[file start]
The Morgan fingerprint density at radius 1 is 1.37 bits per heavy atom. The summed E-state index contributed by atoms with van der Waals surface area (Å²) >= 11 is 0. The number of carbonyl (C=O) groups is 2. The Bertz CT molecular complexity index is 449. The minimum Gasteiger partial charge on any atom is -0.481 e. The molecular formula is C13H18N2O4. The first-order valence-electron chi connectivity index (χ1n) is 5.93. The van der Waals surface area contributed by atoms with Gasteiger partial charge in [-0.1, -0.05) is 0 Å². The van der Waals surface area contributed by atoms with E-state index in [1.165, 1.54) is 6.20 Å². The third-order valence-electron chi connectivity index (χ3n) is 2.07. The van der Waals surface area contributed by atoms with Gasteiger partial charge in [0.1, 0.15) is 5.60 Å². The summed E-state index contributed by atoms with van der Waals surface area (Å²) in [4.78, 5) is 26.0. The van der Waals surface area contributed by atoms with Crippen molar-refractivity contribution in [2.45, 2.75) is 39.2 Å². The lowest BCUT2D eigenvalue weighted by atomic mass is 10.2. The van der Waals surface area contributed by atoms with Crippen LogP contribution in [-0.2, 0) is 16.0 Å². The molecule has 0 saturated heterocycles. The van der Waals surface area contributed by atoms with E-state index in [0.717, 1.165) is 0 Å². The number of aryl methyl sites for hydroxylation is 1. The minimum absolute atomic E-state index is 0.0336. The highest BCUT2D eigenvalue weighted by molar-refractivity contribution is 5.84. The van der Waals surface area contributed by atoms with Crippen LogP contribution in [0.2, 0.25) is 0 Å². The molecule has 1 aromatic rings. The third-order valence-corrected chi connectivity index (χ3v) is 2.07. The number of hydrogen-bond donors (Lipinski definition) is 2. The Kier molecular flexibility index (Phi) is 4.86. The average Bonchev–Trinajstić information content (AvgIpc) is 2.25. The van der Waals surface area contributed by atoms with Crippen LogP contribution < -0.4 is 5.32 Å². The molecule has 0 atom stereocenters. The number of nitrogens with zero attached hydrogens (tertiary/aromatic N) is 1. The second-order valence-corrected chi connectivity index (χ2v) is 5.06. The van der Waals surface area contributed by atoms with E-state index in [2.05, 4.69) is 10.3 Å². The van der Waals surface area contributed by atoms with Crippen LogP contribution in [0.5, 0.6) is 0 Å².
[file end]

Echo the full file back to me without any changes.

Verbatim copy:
The Morgan fingerprint density at radius 1 is 1.37 bits per heavy atom. The summed E-state index contributed by atoms with van der Waals surface area (Å²) >= 11 is 0. The number of carbonyl (C=O) groups is 2. The Bertz CT molecular complexity index is 449. The minimum Gasteiger partial charge on any atom is -0.481 e. The molecular formula is C13H18N2O4. The first-order valence-electron chi connectivity index (χ1n) is 5.93. The van der Waals surface area contributed by atoms with Gasteiger partial charge in [-0.1, -0.05) is 0 Å². The van der Waals surface area contributed by atoms with E-state index in [1.165, 1.54) is 6.20 Å². The third-order valence-electron chi connectivity index (χ3n) is 2.07. The van der Waals surface area contributed by atoms with Gasteiger partial charge in [0.1, 0.15) is 5.60 Å². The summed E-state index contributed by atoms with van der Waals surface area (Å²) in [4.78, 5) is 26.0. The van der Waals surface area contributed by atoms with Crippen molar-refractivity contribution in [2.45, 2.75) is 39.2 Å². The lowest BCUT2D eigenvalue weighted by atomic mass is 10.2. The van der Waals surface area contributed by atoms with Crippen LogP contribution in [-0.2, 0) is 16.0 Å². The molecule has 0 saturated heterocycles. The van der Waals surface area contributed by atoms with E-state index in [0.717, 1.165) is 0 Å². The number of aryl methyl sites for hydroxylation is 1. The minimum absolute atomic E-state index is 0.0336. The highest BCUT2D eigenvalue weighted by molar-refractivity contribution is 5.84. The van der Waals surface area contributed by atoms with Crippen LogP contribution in [0.2, 0.25) is 0 Å². The molecule has 1 aromatic rings. The third-order valence-corrected chi connectivity index (χ3v) is 2.07. The number of hydrogen-bond donors (Lipinski definition) is 2. The Kier molecular flexibility index (Phi) is 4.86. The average Bonchev–Trinajstić information content (AvgIpc) is 2.25. The van der Waals surface area contributed by atoms with Crippen LogP contribution < -0.4 is 5.32 Å². The molecule has 0 atom stereocenters. The number of nitrogens with zero attached hydrogens (tertiary/aromatic N) is 1. The second-order valence-corrected chi connectivity index (χ2v) is 5.06. The van der Waals surface area contributed by atoms with E-state index in [2.05, 4.69) is 10.3 Å². The van der Waals surface area contributed by atoms with Crippen LogP contribution in [0.5, 0.6) is 0 Å².